Margo Price: All American Made (Third Man) Review | Under The Radar Magazine Under the Radar | Music Blog for the Indie Music Magazine
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Margo Price

All American Made

Third Man

Dec 13, 2017 Margo Price Bookmark and Share

Margo Price is one of the most praised alt-country singers of the last few years. Her aclaimed 2016 debut Midwest Farmer’s Daughter is now followed by this, her second proper studio LP (although an EP entitled Weakness was released earlier this year). Although signed to Jack White’s Third Man Records, any notions that she is like a modern day Loretta Lynn, Patsy Cline, or Tammy Wynette should be out of your head immediately once you hear this record. While a throwback musically, the time it reminds me of the most isn’t the ‘50s, ‘60s, or even the ‘70s, but rather the early ‘80s when Juice Newton ruled both the country and pop charts with hits like “Queen of Hearts” and “Angel of the Morning.”

Additionally, the records (Musical Shapes and Blue Nun) that Carlene Carter made during that same time period when she was married to Nick Lowe and had members of Rockpile and Squeeze backing her seem to be a touchstone here. However, she is more stark, serious, and utterly badass (as well as thoroughly modern) than a mere revivalist. This is especially shown in her lyrical approach, which in the best sense of the phrases, is straight from the heart and straight to the point. Relationships dominate the content of songs like “Don’t Say It,” “A Little Pain,” and “Do Right By Me,” but on “Pay Gap” (the fifth track here), Price shows that she has political concerns on her mind as well. Noting the pay differences between men and women and extorting “Don’t give me that feminism crap,” this is a strong, fearless, independent woman bucking the “stand by your man” image that many still have of women in country music and telling the chauvinists in charge of so much of our government now to shove it. On “Heart of America” and the closing title track, she takes this one step further by singing about her family history on the latter track and relating it to the experience of many other rural Americans who were adversely affected by what happened to farms during the Reagan years. There is even a lovely duet with Willie Nelson on “Learning to Lose.”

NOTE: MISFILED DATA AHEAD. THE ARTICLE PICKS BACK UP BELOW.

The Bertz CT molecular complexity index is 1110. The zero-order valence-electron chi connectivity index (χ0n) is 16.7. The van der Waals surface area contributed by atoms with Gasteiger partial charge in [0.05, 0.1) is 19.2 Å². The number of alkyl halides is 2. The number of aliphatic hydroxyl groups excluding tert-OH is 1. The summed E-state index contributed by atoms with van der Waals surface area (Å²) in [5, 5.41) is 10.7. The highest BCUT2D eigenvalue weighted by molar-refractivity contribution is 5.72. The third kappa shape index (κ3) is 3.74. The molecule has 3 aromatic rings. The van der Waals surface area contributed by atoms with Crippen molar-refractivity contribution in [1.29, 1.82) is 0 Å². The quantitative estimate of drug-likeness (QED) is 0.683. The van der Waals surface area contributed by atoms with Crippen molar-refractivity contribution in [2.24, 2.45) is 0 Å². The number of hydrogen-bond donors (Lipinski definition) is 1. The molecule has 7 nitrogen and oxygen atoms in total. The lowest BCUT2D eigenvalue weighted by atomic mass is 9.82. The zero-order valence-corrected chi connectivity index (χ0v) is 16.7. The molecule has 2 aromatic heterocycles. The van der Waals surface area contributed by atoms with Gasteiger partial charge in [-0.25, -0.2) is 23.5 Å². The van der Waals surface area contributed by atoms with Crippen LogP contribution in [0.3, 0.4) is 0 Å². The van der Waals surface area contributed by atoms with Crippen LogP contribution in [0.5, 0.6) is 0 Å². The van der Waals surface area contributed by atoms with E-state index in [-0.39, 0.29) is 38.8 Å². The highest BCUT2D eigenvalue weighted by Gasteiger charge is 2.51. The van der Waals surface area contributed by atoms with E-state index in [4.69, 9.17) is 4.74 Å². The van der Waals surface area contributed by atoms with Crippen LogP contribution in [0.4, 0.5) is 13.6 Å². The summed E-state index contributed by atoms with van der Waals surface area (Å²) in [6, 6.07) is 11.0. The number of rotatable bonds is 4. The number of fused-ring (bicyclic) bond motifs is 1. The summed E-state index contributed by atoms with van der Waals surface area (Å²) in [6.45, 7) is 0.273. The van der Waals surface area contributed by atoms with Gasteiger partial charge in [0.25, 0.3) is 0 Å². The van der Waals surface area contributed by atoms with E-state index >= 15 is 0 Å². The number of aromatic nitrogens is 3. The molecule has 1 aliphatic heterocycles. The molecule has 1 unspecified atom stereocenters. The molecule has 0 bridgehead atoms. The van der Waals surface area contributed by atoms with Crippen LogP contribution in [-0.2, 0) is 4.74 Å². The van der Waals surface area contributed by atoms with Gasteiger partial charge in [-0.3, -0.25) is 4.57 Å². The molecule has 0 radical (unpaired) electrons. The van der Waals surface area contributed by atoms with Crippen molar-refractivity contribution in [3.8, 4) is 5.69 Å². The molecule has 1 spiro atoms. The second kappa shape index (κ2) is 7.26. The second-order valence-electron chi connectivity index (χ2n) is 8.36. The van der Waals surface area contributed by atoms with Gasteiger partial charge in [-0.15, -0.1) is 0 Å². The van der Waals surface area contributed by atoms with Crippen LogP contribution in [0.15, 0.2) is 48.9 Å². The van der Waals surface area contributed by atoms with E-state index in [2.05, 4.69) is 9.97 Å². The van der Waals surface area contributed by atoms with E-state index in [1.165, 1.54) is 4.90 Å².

Though she’s only on her second album, Price sings with the confidence of a seasoned veteran. Let’s hope she sticks around for a long time to come. Country music, and America in general, needs more voices like her. (

Author rating: 8/10

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Average reader rating: 7/10


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February 18th 2018

this is an insult and embarrasment to nashville.  go back up north where you belong. both you and mr white. this is not worthy of all this attention unless you like toby keith. shelby lynne come back !  we need some real sotherners to show these peOPLE how to make country music.